NAFTA And Mogadishu – November 18, 1993

Not everyone was thrilled.
Not everyone was thrilled.

Click on the link here for Audio Player – CBS World News Roundup – November 18, 1993 – Gordon Skene Sound Collection

Twenty years ago, this November 18th, it was most about the vote in Congress to pass the North American Free Trade Agreement. Considered dead-in-the-water only a month earlier, with some Presidential arm twisting, the bill was passed by a comfortable margin. Proposed in 1986 during the Reagan Administration, the bill would eliminate trade barriers between the U.S., Mexico and Canada. Ratifications to the bill were ready in 1992 but weren’t signed and the bill was left hanging until the Clinton administration took over.

The bill has become fraught with controversy over the years, but on this day in 1993 it was about to become the law of the land.

In other news – Airline flight attendants went on strike after a breakdown in talks the night before. Many flights were cancelled and the threat loomed that it would go on until after Thanksgiving.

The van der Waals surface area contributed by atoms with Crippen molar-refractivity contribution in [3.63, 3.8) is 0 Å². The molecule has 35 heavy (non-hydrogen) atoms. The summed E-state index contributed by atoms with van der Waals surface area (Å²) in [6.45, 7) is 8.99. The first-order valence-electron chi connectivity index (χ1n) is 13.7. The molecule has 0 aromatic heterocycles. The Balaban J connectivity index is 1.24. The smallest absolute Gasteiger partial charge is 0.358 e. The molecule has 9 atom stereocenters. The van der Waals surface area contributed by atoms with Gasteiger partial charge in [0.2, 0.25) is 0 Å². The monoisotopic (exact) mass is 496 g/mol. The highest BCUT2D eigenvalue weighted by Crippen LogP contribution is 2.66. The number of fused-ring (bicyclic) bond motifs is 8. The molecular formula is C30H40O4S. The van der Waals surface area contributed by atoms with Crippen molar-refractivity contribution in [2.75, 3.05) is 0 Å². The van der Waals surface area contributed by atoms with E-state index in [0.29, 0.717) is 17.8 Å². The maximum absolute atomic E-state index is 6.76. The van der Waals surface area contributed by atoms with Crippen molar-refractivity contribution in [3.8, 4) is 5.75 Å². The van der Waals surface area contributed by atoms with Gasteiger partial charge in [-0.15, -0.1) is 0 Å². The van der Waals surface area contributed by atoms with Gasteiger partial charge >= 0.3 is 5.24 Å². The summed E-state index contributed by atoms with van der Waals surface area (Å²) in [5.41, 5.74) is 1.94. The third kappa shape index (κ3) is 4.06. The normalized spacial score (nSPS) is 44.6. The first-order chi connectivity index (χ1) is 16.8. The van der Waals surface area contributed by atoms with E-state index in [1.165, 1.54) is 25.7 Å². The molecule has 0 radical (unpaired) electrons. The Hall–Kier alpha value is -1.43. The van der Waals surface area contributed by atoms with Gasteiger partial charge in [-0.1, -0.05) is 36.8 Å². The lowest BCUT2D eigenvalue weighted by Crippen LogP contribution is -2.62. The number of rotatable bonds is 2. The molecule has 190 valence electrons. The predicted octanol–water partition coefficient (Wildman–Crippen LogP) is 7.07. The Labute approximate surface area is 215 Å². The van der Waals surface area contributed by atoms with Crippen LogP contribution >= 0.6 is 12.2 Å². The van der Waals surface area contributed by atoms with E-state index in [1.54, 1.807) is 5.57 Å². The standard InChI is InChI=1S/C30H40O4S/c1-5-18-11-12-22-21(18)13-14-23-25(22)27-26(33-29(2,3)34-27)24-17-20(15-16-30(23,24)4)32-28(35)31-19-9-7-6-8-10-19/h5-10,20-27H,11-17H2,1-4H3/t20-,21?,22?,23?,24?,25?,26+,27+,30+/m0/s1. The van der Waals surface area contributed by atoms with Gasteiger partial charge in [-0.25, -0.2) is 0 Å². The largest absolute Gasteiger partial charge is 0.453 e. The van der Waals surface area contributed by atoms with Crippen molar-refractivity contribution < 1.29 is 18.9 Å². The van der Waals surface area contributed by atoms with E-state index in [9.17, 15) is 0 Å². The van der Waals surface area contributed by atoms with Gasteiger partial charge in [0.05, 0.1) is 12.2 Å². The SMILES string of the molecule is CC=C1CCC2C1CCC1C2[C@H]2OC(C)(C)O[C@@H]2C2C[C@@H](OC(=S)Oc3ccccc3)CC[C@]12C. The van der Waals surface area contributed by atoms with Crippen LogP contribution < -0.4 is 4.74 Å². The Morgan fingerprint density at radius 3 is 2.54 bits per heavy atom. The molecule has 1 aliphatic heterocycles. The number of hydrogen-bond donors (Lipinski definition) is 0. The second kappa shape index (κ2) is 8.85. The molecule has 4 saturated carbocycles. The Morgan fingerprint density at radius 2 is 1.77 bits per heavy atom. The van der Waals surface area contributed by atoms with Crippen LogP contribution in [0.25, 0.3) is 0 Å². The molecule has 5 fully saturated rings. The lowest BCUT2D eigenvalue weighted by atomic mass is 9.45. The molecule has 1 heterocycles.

The Miners, on the other hand, settled key issues on their six month strike. Still looming were charges of strike violence by certain members of the Union.

And in Mogadishu, Somali War Lord Mohamed Farrah Aidid reappeared, having been dropped from the UN’s Most Wanted list. The crowd turnout was huge and it was Aidid’s first appearance in public since June.

Leaders of Bosnia‘s warring factions were meeting in Geneva to discuss, not peace, but what to do about feeding and sheltering 3 million refugees while the fighting continued through Winter.

Seems madness just wasn’t going to stop for anything.

And that’s a small sample of what went on this November 18, 1993 as reported on The CBS World News Roundup.

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